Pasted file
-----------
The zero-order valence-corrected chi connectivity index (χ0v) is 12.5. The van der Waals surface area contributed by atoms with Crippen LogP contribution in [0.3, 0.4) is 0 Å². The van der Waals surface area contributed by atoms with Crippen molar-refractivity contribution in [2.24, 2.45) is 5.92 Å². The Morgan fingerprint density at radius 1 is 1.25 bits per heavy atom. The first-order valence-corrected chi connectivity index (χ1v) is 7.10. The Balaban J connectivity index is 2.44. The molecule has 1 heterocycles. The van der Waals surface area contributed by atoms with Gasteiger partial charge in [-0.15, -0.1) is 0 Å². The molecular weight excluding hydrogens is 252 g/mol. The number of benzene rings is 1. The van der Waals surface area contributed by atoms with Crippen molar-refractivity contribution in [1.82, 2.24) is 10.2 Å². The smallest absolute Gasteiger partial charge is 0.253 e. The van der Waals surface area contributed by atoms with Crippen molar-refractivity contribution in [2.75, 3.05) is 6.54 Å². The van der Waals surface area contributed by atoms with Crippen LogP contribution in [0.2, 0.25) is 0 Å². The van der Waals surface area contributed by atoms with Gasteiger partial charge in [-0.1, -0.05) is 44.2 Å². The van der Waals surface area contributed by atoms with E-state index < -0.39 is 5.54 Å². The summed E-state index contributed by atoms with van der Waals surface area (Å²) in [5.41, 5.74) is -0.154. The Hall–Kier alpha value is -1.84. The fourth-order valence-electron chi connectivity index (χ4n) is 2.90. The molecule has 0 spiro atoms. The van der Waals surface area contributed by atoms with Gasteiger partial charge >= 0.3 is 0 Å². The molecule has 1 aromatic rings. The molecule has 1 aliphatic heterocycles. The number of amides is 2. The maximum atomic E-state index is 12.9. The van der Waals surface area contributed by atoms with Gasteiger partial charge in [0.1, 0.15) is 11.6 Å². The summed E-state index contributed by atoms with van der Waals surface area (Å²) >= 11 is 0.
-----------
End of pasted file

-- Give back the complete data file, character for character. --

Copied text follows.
The zero-order valence-corrected chi connectivity index (χ0v) is 12.5. The van der Waals surface area contributed by atoms with Crippen LogP contribution in [0.3, 0.4) is 0 Å². The van der Waals surface area contributed by atoms with Crippen molar-refractivity contribution in [2.24, 2.45) is 5.92 Å². The Morgan fingerprint density at radius 1 is 1.25 bits per heavy atom. The first-order valence-corrected chi connectivity index (χ1v) is 7.10. The Balaban J connectivity index is 2.44. The molecule has 1 heterocycles. The van der Waals surface area contributed by atoms with Gasteiger partial charge in [-0.15, -0.1) is 0 Å². The molecular weight excluding hydrogens is 252 g/mol. The number of benzene rings is 1. The van der Waals surface area contributed by atoms with Crippen molar-refractivity contribution in [1.82, 2.24) is 10.2 Å². The smallest absolute Gasteiger partial charge is 0.253 e. The van der Waals surface area contributed by atoms with Crippen molar-refractivity contribution in [2.75, 3.05) is 6.54 Å². The van der Waals surface area contributed by atoms with Crippen LogP contribution in [0.2, 0.25) is 0 Å². The van der Waals surface area contributed by atoms with Gasteiger partial charge in [-0.1, -0.05) is 44.2 Å². The van der Waals surface area contributed by atoms with E-state index < -0.39 is 5.54 Å². The summed E-state index contributed by atoms with van der Waals surface area (Å²) in [5.41, 5.74) is -0.154. The Hall–Kier alpha value is -1.84. The fourth-order valence-electron chi connectivity index (χ4n) is 2.90. The molecule has 0 spiro atoms. The van der Waals surface area contributed by atoms with Gasteiger partial charge >= 0.3 is 0 Å². The molecule has 1 aromatic rings. The molecule has 1 aliphatic heterocycles. The number of amides is 2. The maximum atomic E-state index is 12.9. The van der Waals surface area contributed by atoms with Gasteiger partial charge in [0.1, 0.15) is 11.6 Å². The summed E-state index contributed by atoms with van der Waals surface area (Å²) >= 11 is 0.